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NFL's Goodell aims to share blame on player safety

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NFL's Goodell aims to share blame on player safety

NEW ORLEANS (AP) NFL Commissioner Roger Goodell wants to share the blame.

``Safety,'' he said at his annual Super Bowl news conference, ``is all of our responsibilities.''

Not surprisingly, given that thousands of former players are suing the league about its handling of concussions, the topics of player health and improved safety dominated Goodell's 45-minute session Friday. And he often sounded like someone seeking to point out that players or others are at fault for some of the sport's problems - and need to help fix them.

``I'll stand up. I'll be accountable. It's part of my responsibility. I'll do everything,'' Goodell said. ``But the players have to do it. The coaches have to do it. Our officials have to do it. Our medical professionals have to do it.''

Injuries from hits to the head or to the knees, Goodell noted, can result from improper tackling techniques used by players and taught by coaches. The NFL Players Association needs to allow testing for human growth hormone to go forward so it can finally start next season, which Goodell hopes will happen. He said prices for Super Bowl tickets have soared in part because fans re-sell them above face value.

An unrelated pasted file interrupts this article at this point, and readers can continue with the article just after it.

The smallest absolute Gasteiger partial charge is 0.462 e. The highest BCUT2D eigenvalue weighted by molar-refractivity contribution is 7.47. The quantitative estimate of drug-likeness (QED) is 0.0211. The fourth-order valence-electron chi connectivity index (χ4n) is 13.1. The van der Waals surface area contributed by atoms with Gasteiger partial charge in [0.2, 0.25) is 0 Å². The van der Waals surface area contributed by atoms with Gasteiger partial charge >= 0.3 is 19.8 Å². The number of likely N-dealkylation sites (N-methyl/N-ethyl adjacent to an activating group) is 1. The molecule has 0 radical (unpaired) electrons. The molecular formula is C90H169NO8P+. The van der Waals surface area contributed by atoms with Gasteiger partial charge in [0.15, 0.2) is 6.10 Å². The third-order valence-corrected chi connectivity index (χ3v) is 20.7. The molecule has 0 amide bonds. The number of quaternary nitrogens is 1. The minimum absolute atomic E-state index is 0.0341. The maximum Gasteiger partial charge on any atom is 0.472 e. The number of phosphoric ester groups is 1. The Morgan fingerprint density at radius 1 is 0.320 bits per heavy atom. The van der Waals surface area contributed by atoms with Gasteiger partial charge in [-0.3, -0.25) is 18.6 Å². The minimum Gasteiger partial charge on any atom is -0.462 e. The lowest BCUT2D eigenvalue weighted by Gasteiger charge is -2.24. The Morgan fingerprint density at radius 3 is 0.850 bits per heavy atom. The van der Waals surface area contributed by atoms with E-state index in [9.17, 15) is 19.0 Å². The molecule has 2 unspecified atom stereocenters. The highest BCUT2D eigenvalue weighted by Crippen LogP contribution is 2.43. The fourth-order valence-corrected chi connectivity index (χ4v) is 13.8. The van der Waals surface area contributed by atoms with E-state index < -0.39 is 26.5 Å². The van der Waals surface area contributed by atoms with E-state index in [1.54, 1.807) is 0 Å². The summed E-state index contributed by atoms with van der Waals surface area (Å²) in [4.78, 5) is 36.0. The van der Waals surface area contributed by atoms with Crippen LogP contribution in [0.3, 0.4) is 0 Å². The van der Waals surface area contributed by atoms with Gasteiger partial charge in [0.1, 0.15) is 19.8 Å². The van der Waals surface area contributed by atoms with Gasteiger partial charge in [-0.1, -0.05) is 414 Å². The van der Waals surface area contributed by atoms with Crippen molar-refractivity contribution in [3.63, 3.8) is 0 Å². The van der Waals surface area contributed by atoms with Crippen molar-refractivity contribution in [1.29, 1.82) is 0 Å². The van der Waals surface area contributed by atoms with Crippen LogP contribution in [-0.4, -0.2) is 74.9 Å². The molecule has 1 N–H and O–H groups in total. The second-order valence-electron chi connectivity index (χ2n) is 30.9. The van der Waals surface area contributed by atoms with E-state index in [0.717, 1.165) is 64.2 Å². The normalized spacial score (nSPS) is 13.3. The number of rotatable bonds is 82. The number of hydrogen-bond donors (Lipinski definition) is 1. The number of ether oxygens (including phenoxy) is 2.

And asked what he most rues about the New Orleans Saints bounty investigation - a particularly sensitive issue around these parts, of course - Goodell replied: ``My biggest regret is that we aren't all recognizing that this is a collective responsibility to get (bounties) out of the game, to make the game safer. Clearly the team, the NFL, the coaching staffs, executives and players, we all share that responsibility. That's what I regret, that I wasn't able to make that point clearly enough with the union.''

He addressed other subjects, such as a ``new generation of the Rooney Rule'' after none of 15 recently open coach or general manager jobs went to a minority candidate, meaning ``we didn't have the outcomes we wanted''; using next year's Super Bowl in New Jersey as a test for future cold-weather, outdoor championship games; and saying he welcomed President Barack Obama's recent comments expressing concern about football's violence because ``we want to make sure that people understand what we're doing to make our game safer.''

Also:

- New Orleans will not get back the second-round draft pick Goodell stripped in his bounty ruling;

- Goodell would not give a time frame for when the NFL could hold a game in Mexico;

- next season's games in London - 49ers-Jaguars and Steelers-Vikings - are sellouts.

Goodell mentioned some upcoming changes, including the plan to add independent neurologists to sidelines to help with concussion care during games - something players have asked for and the league opposed until now.

``The No. 1 issue is: Take the head out of the game,'' Goodell said. ``I think we've seen in the last several decades that players are using their head more than they had when you go back several decades.''